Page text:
Risks to global growth are now more balanced relative to six months ago, but remain tilted to the downside. Macroeconomic risks have slightly decreased (e.g., recession and deflation in euro area), but financial and geopolitical risks have increased. On the upside, the decline in oil prices could provide a greater boost to global growth than anticipated. Nevertheless, the following downside risks continue to remain relevant:
• A further sharp dollar appreciation could trigger financial tensions elsewhere, particularly in emerging markets.
• Disruptive asset price shifts remain a concern amid low term and risk premiums in bond markets. As the environment for these asset price configurations—very accommodative monetary policies and large output gaps in advanced economies—is changing, there is scope for surprises and strong market reactions.
• Geopolitical tensions, stemming from ongoing events in Ukraine, the Middle East, and West Africa, could generate regional and global spillovers.
• Stagnation and low inflation in advanced economies, notwithstanding the recent upgrade to the near-term growth forecasts for some of these economies, could hamper the recovery.
SMU Data Analysis: Figure 1 shows the growth of global GDP since 1970 with this month’s IMF forecast through 2020.
We have highlighted the periods of the early 70’s and the mid 00’s when the commodity bubbles prevalent at those times were driven by unusually high and sustained global growth. The collapse of the commodity bubble in the last decade coincided with the US banking and housing crisis setting up the perfect storm. Global growth has been unusually flat in the years 2012 through 2014 and forecast for 2015 followed by a forecasted slow growth through 2020. Prior to the 2001 recession, the US held its own in the economic growth stakes but between 2001 and 2008, growth in the US averaged 1.84 percent less per year than the growth of the global economy as a whole (Figure 2).
In the years 2011 through 2013 that gap narrowed to 1.36 percent. Global growth is now forecast to gradually climb back to 4.0 percent in 2020, the discrepancy with US widening again. The US has outperformed the Eurozone in every year since 2008 and is forecast to continue to do so through 2020 (Figure 3).
The gap will narrow as we approach the end of this decade. Figure 4 shows the growth comparison between emerging and developing economies and the advanced economies, that gap is projected to widen in the second half of this decade.
Within NAFTA, Mexico had the lowest rate of growth in 2014 but is forecast to re-take the lead next year and to widen the gap with the US through the end of the decade (Figure 5). Canada is forecast to be relatively flat in that time period.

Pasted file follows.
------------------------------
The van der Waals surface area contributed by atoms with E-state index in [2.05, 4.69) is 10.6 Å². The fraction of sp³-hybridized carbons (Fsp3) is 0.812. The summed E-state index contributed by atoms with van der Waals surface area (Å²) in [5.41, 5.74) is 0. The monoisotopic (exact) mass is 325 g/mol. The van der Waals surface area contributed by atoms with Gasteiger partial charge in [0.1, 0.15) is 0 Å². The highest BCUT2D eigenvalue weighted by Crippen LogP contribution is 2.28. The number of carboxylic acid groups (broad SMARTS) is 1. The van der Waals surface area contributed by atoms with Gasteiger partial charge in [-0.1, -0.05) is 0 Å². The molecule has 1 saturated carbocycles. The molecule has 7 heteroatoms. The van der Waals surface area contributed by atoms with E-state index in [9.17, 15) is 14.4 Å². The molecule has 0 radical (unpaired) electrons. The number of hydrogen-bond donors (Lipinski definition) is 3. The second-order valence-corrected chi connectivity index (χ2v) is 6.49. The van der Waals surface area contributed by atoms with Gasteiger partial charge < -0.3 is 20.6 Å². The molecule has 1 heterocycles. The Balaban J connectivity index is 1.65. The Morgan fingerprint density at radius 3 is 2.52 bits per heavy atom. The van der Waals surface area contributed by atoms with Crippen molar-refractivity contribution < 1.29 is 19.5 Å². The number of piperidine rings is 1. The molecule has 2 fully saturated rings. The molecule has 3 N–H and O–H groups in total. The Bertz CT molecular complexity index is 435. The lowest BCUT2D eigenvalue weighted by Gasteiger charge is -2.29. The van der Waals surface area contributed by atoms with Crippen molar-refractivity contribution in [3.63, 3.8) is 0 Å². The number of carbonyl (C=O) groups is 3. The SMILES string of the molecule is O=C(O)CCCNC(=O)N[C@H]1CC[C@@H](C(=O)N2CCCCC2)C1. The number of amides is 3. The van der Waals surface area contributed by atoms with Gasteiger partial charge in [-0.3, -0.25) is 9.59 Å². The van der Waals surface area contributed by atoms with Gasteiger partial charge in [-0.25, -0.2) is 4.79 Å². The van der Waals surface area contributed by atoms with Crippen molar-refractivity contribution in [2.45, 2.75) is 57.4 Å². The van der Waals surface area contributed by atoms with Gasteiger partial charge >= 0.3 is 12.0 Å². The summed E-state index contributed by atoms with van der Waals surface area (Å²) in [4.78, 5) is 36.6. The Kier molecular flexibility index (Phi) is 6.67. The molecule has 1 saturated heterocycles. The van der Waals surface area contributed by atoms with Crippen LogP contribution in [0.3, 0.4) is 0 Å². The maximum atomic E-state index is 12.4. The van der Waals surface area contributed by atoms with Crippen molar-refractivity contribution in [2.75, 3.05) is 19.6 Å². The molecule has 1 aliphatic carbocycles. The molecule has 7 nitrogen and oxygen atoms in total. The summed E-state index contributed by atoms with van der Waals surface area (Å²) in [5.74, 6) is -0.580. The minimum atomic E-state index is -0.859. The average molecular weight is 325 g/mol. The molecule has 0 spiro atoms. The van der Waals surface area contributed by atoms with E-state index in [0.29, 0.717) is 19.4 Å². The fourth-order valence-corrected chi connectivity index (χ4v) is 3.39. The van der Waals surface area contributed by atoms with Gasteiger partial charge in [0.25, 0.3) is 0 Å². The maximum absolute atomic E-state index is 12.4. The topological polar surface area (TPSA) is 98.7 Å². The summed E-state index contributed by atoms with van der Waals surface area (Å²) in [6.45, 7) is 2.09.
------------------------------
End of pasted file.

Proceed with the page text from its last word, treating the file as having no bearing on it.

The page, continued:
There is a relationship between the growth of GDP and steel demand at both the international and national level which also extends to other commodities such as cement. There are two interesting aspects to this relationship. First, the cyclical change in steel demand is vastly more volatile than the change in GDP which we attribute to the inventory response throughout the supply chain. Secondly, as discovered by our friends at “Steel Guru,” 1 percent growth in GDP does not result in 1 percent growth in steel demand. At the global level it takes a 2.8 percent increase in GDP to get any increase in steel demand (Figure 6).
This is a long term average over a period of 65 years and based on the added volatility of steel can be a predictor of the immediate future. For example, after the disastrous decline in steel demand in 2009 there was no doubt that a huge cyclical rebound would occur as inventory managers throughout the world began to react to the economic recovery. If the IMF forecast proves to be correct, then the growth in steel demand through 2020 will be around 3 percent. This is considerably better than current World Steel Association data through February 2015 and will help to mop up some of the global steel overcapacity. In the US steel market it requires about 2 percent growth in GDP to generate growth in steel demand therefore, again, if current forecasts prove to be correct regarding the US economy we can expect steel demand to expand in 2015 and 2016 then tail off as we approach 2020.
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Peter WrightRead more from Peter Wright